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Now we plunge to further depths, this time with a recording of Auber’s Le Cheval de Bronze, a hit in 1835, since when only the overture has maintained any foothold in the repertoire, and that’s precarious. I approached this with interest – an underrated composer who wrote for stellar singers, an historic recording obviously considered worthy of reissue, perhaps the chance to discover a lost gem. Alas, the performance is ghastly and I cannot begin to think why it has seen the light of day again. It was recorded in 1953 and the sound is not good. I am happy to tackle the tantalising vocal glimpses offered by the sonic palimpsest of a Mapleson Cylinder, but two CDs of harsh and tinny noise are not attractive. The opera is sung in German, so any chance of French grace is extinguished. The conducting is rumbustious. The singers are a poor lot, maybe they were as dispirited performing it as I am listening to it. It all makes it difficult to form any positive view of the actual opera. Let’s hope that Auber gets another chance; perhaps the Venice-based French foundation Palazzo Bru Zane could sink its teeth into and allow us to evaluate Le Cheval with a concert performance or recording. But, until that day, avoid.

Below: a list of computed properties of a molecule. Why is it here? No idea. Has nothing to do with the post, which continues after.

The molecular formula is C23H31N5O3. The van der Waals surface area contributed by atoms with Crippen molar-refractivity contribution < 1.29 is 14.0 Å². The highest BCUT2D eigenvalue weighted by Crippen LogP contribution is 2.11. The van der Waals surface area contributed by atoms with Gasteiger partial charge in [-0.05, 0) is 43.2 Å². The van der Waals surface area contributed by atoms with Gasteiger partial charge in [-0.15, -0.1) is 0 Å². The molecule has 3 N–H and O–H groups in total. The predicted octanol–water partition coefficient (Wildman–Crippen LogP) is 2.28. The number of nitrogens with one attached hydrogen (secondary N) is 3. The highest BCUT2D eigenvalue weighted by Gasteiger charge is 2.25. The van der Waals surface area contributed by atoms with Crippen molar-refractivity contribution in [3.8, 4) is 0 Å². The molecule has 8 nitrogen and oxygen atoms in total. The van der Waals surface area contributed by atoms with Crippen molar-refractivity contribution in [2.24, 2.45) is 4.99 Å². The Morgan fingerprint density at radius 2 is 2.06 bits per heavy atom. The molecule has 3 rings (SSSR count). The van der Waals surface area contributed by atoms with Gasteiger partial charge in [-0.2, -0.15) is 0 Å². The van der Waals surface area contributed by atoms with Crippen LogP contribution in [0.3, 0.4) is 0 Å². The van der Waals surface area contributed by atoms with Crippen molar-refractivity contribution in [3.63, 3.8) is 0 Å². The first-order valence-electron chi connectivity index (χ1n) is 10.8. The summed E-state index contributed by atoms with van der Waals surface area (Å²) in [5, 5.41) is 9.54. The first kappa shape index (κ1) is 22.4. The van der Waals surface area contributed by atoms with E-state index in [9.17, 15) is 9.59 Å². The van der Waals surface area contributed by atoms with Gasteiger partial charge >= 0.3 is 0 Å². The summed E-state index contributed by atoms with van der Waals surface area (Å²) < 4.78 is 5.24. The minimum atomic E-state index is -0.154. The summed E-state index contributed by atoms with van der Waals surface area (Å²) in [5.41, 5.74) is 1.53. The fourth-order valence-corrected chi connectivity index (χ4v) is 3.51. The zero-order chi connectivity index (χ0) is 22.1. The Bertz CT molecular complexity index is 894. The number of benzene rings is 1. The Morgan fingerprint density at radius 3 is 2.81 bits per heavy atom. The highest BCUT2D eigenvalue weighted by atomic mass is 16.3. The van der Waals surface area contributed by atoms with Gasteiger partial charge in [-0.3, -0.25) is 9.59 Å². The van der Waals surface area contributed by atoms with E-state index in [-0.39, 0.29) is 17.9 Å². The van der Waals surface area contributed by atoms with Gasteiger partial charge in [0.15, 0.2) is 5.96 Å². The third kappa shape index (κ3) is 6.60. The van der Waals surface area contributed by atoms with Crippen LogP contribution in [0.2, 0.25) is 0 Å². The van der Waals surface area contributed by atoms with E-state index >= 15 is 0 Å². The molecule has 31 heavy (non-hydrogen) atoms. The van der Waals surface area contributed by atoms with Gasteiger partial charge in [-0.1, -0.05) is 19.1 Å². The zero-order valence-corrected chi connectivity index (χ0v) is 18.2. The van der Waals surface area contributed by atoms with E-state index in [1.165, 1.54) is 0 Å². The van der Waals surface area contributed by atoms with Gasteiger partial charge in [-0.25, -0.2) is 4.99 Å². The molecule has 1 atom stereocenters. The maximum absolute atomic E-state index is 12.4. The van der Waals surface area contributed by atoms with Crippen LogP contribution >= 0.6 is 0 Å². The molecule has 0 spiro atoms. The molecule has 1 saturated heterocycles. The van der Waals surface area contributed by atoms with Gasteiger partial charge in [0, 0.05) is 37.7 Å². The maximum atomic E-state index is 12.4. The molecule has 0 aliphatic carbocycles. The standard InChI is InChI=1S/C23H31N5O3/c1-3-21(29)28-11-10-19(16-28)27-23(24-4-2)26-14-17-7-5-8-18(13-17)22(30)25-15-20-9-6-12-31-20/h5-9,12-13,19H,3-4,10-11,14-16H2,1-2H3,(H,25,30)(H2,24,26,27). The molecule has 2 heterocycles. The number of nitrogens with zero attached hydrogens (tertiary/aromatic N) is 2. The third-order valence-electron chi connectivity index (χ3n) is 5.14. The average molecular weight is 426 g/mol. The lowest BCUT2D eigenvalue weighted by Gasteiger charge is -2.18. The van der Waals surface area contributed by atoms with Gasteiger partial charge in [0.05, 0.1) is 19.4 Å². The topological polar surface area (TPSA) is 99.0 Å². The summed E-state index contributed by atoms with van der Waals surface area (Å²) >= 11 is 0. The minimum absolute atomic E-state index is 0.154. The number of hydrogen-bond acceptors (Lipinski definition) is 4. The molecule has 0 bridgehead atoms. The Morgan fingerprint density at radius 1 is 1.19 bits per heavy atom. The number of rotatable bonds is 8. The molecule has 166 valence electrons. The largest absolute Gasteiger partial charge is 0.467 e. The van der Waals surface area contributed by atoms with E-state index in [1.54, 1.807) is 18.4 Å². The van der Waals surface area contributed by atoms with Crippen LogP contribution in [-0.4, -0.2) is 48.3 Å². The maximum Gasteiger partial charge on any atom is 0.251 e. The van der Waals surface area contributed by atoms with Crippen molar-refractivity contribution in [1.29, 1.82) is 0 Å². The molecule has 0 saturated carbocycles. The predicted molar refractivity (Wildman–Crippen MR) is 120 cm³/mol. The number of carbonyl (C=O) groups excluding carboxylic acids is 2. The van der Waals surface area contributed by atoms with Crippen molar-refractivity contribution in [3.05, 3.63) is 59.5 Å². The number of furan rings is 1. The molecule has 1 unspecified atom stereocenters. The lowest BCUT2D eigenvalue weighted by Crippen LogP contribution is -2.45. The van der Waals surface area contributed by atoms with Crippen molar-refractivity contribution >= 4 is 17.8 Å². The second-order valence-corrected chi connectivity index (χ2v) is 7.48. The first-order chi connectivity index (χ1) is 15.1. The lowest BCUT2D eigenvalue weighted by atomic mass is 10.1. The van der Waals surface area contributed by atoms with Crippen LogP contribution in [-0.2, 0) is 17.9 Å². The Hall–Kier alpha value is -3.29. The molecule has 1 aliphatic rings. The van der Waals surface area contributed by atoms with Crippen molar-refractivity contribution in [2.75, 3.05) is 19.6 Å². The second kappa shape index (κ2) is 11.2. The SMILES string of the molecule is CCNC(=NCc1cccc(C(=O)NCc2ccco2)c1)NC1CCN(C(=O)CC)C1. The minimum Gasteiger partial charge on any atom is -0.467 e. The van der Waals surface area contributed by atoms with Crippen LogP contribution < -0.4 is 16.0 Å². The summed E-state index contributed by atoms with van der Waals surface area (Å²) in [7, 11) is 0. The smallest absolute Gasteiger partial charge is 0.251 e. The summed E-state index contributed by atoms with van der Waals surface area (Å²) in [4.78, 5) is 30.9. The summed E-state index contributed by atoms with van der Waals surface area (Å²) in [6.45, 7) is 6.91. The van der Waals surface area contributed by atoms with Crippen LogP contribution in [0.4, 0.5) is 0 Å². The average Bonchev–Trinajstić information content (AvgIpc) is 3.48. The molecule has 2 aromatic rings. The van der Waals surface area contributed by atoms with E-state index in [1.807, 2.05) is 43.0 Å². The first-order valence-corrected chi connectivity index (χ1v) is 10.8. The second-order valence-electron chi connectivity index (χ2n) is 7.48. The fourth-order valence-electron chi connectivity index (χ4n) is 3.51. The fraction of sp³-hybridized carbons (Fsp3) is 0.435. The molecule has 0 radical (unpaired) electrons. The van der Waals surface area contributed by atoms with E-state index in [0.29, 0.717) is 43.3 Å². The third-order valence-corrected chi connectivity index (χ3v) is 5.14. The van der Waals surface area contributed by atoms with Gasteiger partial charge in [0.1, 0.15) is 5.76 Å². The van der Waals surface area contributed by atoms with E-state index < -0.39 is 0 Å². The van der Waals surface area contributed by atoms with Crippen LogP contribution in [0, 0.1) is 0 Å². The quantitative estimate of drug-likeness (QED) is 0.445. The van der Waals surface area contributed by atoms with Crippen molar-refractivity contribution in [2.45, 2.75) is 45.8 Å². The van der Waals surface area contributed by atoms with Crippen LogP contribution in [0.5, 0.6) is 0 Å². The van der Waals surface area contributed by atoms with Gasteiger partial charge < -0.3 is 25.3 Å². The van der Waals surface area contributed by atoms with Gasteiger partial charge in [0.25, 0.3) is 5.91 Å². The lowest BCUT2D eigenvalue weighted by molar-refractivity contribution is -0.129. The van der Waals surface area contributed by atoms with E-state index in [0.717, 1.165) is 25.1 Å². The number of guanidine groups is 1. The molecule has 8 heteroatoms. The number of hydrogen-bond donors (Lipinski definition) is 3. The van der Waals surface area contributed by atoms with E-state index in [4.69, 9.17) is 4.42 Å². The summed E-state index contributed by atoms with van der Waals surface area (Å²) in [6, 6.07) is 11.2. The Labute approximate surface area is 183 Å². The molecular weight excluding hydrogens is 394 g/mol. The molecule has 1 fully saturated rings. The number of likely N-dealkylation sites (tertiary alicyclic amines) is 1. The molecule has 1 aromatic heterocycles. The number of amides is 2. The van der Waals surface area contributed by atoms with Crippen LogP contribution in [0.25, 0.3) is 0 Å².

Francis Muzzu Read the full review on Agora Classica

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